Fostering change

Drawing on the theories and strategies of change you learned about this week, consider
how you, as a leader, would foster change that you think is needed within this organization
as well as within your community.

Fostering change wk 6

Steps to foster change process
Change is inevitable in any organization. However, it is as well difficulty to trigger
change in organization, as it requires application of specific techniques. Not many people will
embrace change that easy (Kotter, 2007). To foster change in my organization, I will do in-depth
research to establish whether it is indeed necessary to embrace change. This will help to identify
whether the change will be of benefit to the organization or not or whether, the other
stakeholders will accept it or not. I will as well incorporate the views and opinions of other
stakeholders. Stakeholders will have to deliberate on the change idea and provide their own
recommendation. Communication is also very important when implementing change (Kotter,
2007). All the parties that the change is going to affect will be informed progressively about the
change and its benefits. This will help to reduce the level of resistance. Some of challenges that
should be expected is increased resistance from the stakeholders, poor communication
techniques, insufficient resources to implement the change and inadequate personnel with
adequate skills to ensure proper implementation of the change. However, these changes can be
managed by recruiting additional staffs that have requisite skills to implement the changes,

adopting effective communication media, convincing/persuading the stakeholders on the benefits
of the changes and soliciting funds and other resources through credit facilities.
Comparison and contrast of steps to take to foster change process in my own community to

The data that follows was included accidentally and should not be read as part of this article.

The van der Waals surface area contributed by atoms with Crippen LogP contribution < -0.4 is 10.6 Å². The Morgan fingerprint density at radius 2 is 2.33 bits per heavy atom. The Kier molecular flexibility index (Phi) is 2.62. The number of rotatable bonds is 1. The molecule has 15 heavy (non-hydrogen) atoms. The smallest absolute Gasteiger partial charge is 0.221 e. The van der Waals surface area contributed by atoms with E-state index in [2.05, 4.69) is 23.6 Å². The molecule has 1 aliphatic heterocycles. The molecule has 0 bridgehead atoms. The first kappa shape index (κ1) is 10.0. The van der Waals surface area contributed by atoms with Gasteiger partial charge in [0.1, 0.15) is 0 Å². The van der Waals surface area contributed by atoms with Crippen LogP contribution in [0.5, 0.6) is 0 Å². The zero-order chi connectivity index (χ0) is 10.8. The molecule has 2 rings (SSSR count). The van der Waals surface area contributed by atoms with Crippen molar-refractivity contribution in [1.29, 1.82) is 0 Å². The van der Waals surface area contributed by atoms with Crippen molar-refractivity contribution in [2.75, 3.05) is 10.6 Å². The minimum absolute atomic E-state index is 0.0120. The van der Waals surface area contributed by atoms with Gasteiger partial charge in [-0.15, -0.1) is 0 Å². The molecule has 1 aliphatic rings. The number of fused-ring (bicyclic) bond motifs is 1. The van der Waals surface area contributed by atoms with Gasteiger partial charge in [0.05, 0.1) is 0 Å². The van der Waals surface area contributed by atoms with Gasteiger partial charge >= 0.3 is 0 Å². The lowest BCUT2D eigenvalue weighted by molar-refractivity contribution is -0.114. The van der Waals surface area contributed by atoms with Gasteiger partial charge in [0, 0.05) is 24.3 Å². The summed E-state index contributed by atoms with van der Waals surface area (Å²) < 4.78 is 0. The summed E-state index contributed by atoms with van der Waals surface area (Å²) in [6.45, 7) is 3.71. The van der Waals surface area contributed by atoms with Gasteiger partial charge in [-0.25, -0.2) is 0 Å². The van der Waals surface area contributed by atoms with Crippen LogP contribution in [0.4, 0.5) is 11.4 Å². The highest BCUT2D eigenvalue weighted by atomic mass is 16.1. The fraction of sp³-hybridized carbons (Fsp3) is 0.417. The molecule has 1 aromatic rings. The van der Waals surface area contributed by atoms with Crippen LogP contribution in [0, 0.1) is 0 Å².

impact public health.
To foster change in my own community I will first engage with the community leaders to
share this idea with them. Afterwards, I will communicate the vision to the rest of the
community members and receive their response. I will then act on their feedback and persuade
them about the need to embrace the change. This will require that I demonstrate good leadership
skills that they should not worry about the project. These steps are not consistent with the
previous steps as there is no in-depth research conducted. The steps are appropriate because they
will help to motivate and persuade the community to accept the changes with minimal or no
resistance. One challenge likely to be encountered is resistance by some section of the
community. To counter this, I will bring experts and opinion leaders that will demonstrate to
them that the changes have worked elsewhere and therefore they should embrace the same for
their own benefit (Senge, 1990).



Kotter, J. P. (2007). Leading change. Harvard Business Review, 85(1), 96-103.
Senge, P. M. (1990). The leader’s new work: Building learning organizations. Sloan
Management Review, 32(1), 7-23.